Thursday, July 17, 2008

The Problem with the Publishing Industry

Among the many, many curious psychological issues I have (And I've only scratched the surface here on Pr3++yG33kyTh1ng -- Trust me, if I were just a bit more into self-analysis each post would have the potential to have Dr. Phil phoning his network and frantically trying to get them to loosen up on the profanity moderation while he pushes stacks of cash at me across his desk.) I have some book-related ones.
The mere thought of being "out of book" makes me a little twitchy. There is solid comfort in knowing that if the power goes out, I have, somewhere, book. Being without book mentally throws me into non-stop worst-case disaster scenarios where I try to figure out how to charge my MP3 player in a world without electricity -- because my MP3 player is loaded with audiobooks.
Since most of the country has regular, fairly reliable power, though, I more often just need to replenish the book supply. This is another issue, since what I purchase for myself to read generally doesn't ever make it to the table up front at Barnes and Noble.
I don't read classics. The Great Gatsby cured me of that in two grueling readings.
I haven't been able to intentionally pick up anything which includes an author's unique perspective on The Human Condition since The Great Gatsby reading #2.
I can read technical documentation, but it is generally almost as boring.
I can also read Self-Help books, though I limit them to one per five years to avoid conflict with my moratorium on self-analysis. Actually, the time to select a new one is within the next couple of months. I'm leaning towards this one to help me get over my intense hatred of F. Scott Fitzgerald so I can actually wander around an entire bookstore someday.
However, one per five years leaves a lot of open space in my reading calendar. This open space I choose to fill with . . . filler.
I prefer pulp. I want to read books which don't set out to be good. Books which were written in mass quantities in the first half of the twentieth century and then never looked at again. Laser swords and armored dinosaurs crammed into impossible science with a gritty anti-hero protagonist who dances on the border between two-dimensional and completely un-likable. This is literature by an obvious pay-per-word mercenary author whose whole career may have been based around writing stories to go along with scandalous cover art which was often printed in advance of the actual book.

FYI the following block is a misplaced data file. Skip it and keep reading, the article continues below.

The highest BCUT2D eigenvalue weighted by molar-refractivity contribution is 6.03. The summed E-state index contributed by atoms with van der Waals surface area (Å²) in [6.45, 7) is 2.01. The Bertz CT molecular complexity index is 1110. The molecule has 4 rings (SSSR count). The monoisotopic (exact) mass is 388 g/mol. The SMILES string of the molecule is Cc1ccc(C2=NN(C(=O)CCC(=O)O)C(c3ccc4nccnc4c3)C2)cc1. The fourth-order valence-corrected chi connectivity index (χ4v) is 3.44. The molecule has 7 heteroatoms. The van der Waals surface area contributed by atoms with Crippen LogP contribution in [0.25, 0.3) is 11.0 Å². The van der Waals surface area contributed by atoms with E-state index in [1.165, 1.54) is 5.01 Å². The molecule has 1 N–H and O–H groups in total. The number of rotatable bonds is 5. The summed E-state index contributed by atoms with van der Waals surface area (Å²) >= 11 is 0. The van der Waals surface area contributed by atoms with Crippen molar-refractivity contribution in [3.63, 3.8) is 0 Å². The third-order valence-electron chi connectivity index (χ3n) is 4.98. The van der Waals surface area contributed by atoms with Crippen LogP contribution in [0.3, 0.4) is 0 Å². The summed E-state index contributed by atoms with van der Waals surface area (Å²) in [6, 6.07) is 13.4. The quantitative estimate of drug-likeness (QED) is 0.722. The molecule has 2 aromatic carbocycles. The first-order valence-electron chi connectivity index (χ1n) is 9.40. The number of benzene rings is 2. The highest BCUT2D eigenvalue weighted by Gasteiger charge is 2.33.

"I need 5,000 words by the end of the month to go along with the cover art I can't fax you because it is 1933. There is this guy on top of a hill surrounded by other guys trying to kill him."
"What color is the sky and the ground?"
"Red and grey."
"How many arms do the guys have?"
"So they aren't Martians. Got it. I'll have it on your desk in a week, Chief. Tell the dame in the front office I said 'hello'."

Mass-produced and forgotten fiction, the bane of book reviewers. These are stories to be read alone with no discussion with other people about what they thought of the central conflict and thematic elements.
Some of the absolute best ones only appeared in magazines with line drawings which were stark and simple -- not as an artistic choice, but because details were lost when printed onto the cheap paper.
Sometimes someone will publish an anthology of the same twenty or thirty of these, slap a generic over on it, and send it directly to the bargain area at Borders. They will include a forward written by the pulp writers of today. These people write stories with dragons and laser swords for Hasbro (featuring the fantasy worlds of the Dungeons and Dragons game) or Lucas Arts Publishing (which fling the story from the Star Wars movies 3000 years into the past or write seven hundred pages about that guy from the cantina scene they edited out entirely in the "Special Edition" release of the movie). I read those books, too.
But the "Classics", to me, were all written before 1960. The details never mattered. The books existed to fill shelf space and they knew it.
The greatest of these authors, in my opinion, was Robert E. Howard. That guy (who influenced and was influenced by H.P. Lovecraft through direct correspondence) wrote some seriously twisted stuff. A vampire hunting Puritan warrior? Really? With shoe buckles and flintlock pistols? If it didn't kick so much ass, it never would have been adapted into a comic book. Or a movie.
They also made a movie about Howard's life, though I've never seen it because I can't imagine how one would transform the story of a man who lived with his mother until he took his own life could be made into a love story of any kind.
But now . . . Now this form of blatant non-art is coming back.
Paizo Publishing picked up the rights to a bunch of pulp fiction work and they are releasing it at a steady rate of one trade paperback a month. No leather-bound, gilt-edged volumes for this stuff, oh no. And the price per book is pretty reasonable, with a discount for subscribing to it. This Planet Stories service is like the "Crap Fiction of the Month Club" and I fully intend to subscribe as soon as I determine when/if the movers will be bringing me bookshelves.


Anonymous said...

They refused to load up the bookshelves. But, if you buy enough books, we can make a bed out of stacks of them.

Garrick said...

Challenge: Accepted

Joe said...

Yet you never read "I Am Legend" ...

I am shocked and saddened by your Philistine sensibilities ...